Survey of 342 sell-side analysts conducted by Aviva Investors
Aviva Investors has proposed reforms of sell-side research practices, which it said were failing investors by being “overly positive, sometimes biased, and preoccupied with short-term financial metrics”.
The firm said poor sell-side research “contributes to a misallocation of capital and potentially rewards poor corporate practices” and that “many sell-side analysts do not apply enough scrutiny to businesses, management projections and risks”.
A survey of 342 sell-side analysts conducted by Aviva Investors found that 42% of respondents believe sell-side research has a detrimental short-term focus, failing to consider material non-financial drivers of company performance, such as ESG factors.
Some 90% of respondents also said they would take “some additional caution” when writing on topics that were commercially sensitive to their own bank, while just 35% think sell-side research tackles controversial topics and offers negative assessments of companies when appropriate.
Chief responsible allocation officer at Aviva Investors, Steve Waygood, said it is “particularly interesting that sell-side analysts privately acknowledge many of the failings we anticipated ahead of the poll”.
“While sustainability pays, the short-term nature of sell-side research undermines positive long-term policies and practices at companies that are assessed. More needs to be done to correct these failings, but they can be fixed if all participants in the investment chain work together,” he said.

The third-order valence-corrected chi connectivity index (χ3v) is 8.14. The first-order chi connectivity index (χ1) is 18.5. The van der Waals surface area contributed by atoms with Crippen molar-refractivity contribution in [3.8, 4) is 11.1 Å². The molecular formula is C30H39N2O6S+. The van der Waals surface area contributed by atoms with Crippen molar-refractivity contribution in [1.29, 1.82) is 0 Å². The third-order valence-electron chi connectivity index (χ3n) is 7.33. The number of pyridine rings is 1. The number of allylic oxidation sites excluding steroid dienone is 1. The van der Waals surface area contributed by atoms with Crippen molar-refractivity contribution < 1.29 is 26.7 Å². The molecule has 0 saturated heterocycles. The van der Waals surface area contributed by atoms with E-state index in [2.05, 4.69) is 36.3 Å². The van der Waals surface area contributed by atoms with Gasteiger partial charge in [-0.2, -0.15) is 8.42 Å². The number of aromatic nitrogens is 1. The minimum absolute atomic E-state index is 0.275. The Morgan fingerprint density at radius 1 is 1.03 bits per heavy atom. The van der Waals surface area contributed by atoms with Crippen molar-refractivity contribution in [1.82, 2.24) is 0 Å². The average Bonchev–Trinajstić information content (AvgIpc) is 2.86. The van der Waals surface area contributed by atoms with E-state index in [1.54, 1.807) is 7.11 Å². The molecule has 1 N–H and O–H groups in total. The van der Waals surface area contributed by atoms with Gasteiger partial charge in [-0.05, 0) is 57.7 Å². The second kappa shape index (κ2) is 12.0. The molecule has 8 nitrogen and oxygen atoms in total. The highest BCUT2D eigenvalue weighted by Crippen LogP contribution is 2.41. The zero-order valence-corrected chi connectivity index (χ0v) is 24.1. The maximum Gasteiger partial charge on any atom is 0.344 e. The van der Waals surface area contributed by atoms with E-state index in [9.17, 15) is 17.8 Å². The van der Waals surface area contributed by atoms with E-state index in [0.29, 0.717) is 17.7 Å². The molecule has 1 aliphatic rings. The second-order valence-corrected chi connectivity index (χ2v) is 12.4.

Waywood called on national regulators such as the FCA to do more, adding they could “stipulate that research reports include an outlook of more than a year and a specific section on ESG, which requires analysts to demonstrate how material ESG considerations are integrated into their overall conclusions and ratings”.
He said: “Asset managers could make a huge difference if they directed research payments to brokers focused on long-term analysis that integrates sustainability matters.
“Asset owners, meanwhile, could seek transparency from their managers about the type of research they are buying.”
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Waywood said the Chartered Financial Analyst Institute should encourage its sell-side analyst members to look into these issues in greater depth and that companies should better articulate their integrated long-term strategy for value creation.
He added: “Companies must articulate their integrated long-term strategy for value creation, including the risks and opportunities presented by broader, non-financial issues. Boards should be open to alternative points of view as well, including negative perspectives by analysts.”